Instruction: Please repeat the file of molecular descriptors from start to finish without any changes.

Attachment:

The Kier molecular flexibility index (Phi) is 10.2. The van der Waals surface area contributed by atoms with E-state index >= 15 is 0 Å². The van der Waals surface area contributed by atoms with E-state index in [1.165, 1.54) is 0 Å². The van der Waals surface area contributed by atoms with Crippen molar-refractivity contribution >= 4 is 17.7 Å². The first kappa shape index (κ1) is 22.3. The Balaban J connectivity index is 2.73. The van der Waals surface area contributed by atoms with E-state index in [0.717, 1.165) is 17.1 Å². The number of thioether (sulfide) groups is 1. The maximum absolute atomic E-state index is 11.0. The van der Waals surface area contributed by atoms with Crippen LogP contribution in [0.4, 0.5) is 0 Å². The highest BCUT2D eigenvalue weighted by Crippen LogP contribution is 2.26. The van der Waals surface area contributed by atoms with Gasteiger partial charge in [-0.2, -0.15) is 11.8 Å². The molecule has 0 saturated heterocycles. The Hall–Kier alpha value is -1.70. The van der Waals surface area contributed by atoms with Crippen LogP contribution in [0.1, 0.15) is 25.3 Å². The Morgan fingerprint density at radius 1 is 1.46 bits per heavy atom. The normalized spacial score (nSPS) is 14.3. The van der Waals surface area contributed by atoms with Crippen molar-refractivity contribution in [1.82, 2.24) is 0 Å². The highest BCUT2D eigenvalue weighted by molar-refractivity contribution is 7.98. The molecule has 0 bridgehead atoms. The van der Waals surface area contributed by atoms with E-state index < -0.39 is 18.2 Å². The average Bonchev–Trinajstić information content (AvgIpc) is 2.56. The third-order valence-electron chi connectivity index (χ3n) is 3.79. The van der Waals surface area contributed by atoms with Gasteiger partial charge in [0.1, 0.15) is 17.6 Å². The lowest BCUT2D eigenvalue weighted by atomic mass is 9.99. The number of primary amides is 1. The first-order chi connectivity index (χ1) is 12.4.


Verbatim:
The Kier molecular flexibility index (Phi) is 10.2. The van der Waals surface area contributed by atoms with E-state index >= 15 is 0 Å². The van der Waals surface area contributed by atoms with E-state index in [1.165, 1.54) is 0 Å². The van der Waals surface area contributed by atoms with Crippen molar-refractivity contribution >= 4 is 17.7 Å². The first kappa shape index (κ1) is 22.3. The Balaban J connectivity index is 2.73. The van der Waals surface area contributed by atoms with E-state index in [0.717, 1.165) is 17.1 Å². The number of thioether (sulfide) groups is 1. The maximum absolute atomic E-state index is 11.0. The van der Waals surface area contributed by atoms with Crippen LogP contribution in [0.4, 0.5) is 0 Å². The highest BCUT2D eigenvalue weighted by Crippen LogP contribution is 2.26. The van der Waals surface area contributed by atoms with Gasteiger partial charge in [-0.2, -0.15) is 11.8 Å². The molecule has 0 saturated heterocycles. The Hall–Kier alpha value is -1.70. The van der Waals surface area contributed by atoms with Crippen LogP contribution in [0.1, 0.15) is 25.3 Å². The Morgan fingerprint density at radius 1 is 1.46 bits per heavy atom. The normalized spacial score (nSPS) is 14.3. The van der Waals surface area contributed by atoms with Crippen molar-refractivity contribution in [1.82, 2.24) is 0 Å². The highest BCUT2D eigenvalue weighted by molar-refractivity contribution is 7.98. The molecule has 0 bridgehead atoms. The van der Waals surface area contributed by atoms with E-state index < -0.39 is 18.2 Å². The average Bonchev–Trinajstić information content (AvgIpc) is 2.56. The third-order valence-electron chi connectivity index (χ3n) is 3.79. The van der Waals surface area contributed by atoms with Gasteiger partial charge in [0.1, 0.15) is 17.6 Å². The lowest BCUT2D eigenvalue weighted by atomic mass is 9.99. The number of primary amides is 1. The first-order chi connectivity index (χ1) is 12.4.